CHICAGO — "Empire" actor Jussie Smollett has been indicted on 16 felony counts stemming from his report of an attack in Chicago earlier this year, ABC News reports.
Smollett claimed he was the victim of a hate crime in Chicago in which two men beat him up and yelled racists and homophobic slurs at him and looped a rope around his neck.
On Thursday, a grand jury indicted Smollett on 16 counts of disorderly conduct, all of which are felony charges.
The grand jury returned two separate sets of charges, Robert Foley, a senior adviser in the state attorney's office told ABC News.
The first set of charges is related to what Smollett told officers about the alleged attack, including that the attackers called him racial and homophobic slurs, struck him with their hands, put a noose around his neck, and poured some sort of chemical substance on him.
The second set of charges is related to the second interview Smollett had with police about the alleged attack later that day.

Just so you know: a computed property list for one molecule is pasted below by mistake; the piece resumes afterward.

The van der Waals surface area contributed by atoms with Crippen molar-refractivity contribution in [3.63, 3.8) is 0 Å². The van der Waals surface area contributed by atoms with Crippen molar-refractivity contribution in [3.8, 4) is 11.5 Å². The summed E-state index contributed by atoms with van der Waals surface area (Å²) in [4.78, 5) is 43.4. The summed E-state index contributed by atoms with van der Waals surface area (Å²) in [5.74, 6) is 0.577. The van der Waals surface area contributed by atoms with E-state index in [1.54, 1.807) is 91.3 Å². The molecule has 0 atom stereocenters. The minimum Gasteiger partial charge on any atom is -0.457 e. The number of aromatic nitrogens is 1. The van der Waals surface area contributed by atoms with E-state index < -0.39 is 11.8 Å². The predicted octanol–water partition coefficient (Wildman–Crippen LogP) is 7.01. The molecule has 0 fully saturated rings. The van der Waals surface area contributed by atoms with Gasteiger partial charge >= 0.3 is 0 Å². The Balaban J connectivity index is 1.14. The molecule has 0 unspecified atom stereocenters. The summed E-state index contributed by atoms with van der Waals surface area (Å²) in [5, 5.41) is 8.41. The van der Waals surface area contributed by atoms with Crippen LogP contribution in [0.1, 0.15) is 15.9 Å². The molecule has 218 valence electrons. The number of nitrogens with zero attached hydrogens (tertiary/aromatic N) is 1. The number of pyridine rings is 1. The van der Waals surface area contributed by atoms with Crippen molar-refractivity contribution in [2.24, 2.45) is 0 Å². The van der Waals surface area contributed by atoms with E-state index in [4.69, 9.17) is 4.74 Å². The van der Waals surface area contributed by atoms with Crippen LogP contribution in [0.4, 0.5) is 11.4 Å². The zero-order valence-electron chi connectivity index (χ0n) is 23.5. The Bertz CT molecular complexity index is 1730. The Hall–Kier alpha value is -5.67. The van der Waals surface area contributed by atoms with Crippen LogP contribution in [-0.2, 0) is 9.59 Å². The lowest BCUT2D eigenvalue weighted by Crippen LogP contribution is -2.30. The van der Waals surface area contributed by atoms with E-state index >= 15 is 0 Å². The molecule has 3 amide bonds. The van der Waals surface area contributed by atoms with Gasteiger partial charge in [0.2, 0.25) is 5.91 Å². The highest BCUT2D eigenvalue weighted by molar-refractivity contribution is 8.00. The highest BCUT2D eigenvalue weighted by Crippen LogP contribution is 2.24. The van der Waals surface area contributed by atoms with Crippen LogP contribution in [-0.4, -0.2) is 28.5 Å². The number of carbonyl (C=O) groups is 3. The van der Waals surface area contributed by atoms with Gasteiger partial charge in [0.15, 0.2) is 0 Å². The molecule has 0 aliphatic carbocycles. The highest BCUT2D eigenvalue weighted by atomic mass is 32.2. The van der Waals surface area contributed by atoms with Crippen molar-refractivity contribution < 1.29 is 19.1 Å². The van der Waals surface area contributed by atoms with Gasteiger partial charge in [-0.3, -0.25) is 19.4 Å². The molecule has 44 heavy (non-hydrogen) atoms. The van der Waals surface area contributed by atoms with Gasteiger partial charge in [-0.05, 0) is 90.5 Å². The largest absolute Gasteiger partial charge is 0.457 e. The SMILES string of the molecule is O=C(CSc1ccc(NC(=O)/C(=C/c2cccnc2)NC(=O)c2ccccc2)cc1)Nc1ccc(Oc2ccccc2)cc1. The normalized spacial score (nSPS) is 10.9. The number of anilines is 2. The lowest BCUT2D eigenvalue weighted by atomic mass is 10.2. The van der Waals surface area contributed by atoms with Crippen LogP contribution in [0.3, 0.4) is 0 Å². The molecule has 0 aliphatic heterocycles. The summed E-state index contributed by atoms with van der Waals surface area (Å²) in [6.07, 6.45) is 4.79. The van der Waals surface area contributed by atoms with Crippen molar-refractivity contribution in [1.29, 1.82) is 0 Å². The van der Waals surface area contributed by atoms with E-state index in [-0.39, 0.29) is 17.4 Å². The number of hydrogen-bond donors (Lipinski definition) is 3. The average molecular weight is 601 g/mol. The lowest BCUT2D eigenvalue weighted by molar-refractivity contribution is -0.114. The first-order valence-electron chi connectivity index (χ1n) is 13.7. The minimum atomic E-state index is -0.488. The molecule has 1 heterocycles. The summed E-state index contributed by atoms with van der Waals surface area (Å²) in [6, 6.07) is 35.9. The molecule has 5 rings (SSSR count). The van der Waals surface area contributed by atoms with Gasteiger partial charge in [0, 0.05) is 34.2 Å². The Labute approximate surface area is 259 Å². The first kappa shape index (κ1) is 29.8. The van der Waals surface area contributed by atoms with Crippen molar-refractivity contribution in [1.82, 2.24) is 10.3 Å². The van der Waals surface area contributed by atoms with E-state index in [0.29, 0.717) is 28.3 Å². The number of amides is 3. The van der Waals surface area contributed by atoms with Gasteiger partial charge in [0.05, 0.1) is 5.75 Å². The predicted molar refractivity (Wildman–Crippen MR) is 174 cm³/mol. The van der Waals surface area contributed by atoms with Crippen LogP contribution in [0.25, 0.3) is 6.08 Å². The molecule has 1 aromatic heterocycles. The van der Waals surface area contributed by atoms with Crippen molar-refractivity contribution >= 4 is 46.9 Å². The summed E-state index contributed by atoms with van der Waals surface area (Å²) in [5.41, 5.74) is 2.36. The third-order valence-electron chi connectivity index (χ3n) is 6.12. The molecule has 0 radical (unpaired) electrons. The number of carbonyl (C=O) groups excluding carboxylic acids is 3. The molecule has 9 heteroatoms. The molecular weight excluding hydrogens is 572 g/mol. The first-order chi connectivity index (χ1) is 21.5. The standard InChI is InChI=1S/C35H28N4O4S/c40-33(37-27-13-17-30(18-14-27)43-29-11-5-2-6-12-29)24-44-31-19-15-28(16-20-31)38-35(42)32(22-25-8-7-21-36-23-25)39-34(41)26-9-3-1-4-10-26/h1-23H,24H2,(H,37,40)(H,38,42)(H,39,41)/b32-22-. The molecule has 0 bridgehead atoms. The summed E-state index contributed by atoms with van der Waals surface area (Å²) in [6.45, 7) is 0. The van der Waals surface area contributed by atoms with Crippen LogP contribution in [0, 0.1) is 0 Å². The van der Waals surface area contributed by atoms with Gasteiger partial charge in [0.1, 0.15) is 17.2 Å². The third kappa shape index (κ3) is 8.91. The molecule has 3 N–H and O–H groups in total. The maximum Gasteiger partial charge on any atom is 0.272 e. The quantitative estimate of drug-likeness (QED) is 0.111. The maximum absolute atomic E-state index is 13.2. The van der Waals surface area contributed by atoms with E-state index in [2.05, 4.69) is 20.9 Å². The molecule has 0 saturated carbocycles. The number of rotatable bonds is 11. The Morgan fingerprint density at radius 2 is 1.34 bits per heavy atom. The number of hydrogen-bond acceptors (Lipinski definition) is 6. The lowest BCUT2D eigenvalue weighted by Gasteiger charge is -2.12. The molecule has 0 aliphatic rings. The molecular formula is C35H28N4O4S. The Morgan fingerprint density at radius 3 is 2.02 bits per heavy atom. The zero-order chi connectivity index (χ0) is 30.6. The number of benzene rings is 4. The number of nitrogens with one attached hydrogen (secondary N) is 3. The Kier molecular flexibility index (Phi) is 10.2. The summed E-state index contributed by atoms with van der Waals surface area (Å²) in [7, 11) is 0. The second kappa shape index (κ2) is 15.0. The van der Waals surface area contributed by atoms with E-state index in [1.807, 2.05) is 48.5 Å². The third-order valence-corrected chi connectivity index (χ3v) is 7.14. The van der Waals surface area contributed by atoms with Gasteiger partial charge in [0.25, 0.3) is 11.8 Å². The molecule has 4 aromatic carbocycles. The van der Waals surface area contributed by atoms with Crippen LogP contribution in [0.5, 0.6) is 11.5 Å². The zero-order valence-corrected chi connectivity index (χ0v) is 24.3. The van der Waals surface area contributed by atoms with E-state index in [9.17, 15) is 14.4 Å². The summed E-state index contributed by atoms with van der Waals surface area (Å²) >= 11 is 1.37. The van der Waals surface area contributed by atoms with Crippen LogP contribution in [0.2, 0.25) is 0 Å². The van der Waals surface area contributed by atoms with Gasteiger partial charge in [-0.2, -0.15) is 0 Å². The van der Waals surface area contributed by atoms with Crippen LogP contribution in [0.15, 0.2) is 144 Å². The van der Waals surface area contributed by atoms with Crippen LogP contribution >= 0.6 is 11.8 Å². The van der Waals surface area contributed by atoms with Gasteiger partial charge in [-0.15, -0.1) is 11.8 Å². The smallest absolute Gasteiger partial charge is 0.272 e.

The new set of charges each carry a possible sentence of probation to four years, according to WLS. Smollett already pleaded not guilty to the first disorderly conduct charge. He was taken into custody and posted $100,000 bond to be freed.
Smollett told police he was attacked by two masked men near his apartment in Chicago at around 2 a.m. on Jan. 29. The two men, Smollett initially said, shouted racist and homophobic slurs at him as a rope was wrapped around his neck and an unknown chemical substance was poured on him. The alleged assailants yelled "MAGA country," a reference to President Donald Trump's "Make American Great Again" slogan, police were told.
Police identified and questioned two "persons of interest" captured on surveillance video near the scene around the time of the alleged attack. The men, Abimbola and Olabinjo Osundairo, were arrested on Feb. 13 but then released without charges, with police saying they were no longer considered suspects.
While being questioned by investigators, the brothers claimed that Smollett paid them $3,500 to help orchestrate and stage the crime after he became upset that a letter threatening him, sent Jan. 22 to the Fox studio where the television series "Empire" is filmed, did not get enough attention, law enforcement sources told ABC News.
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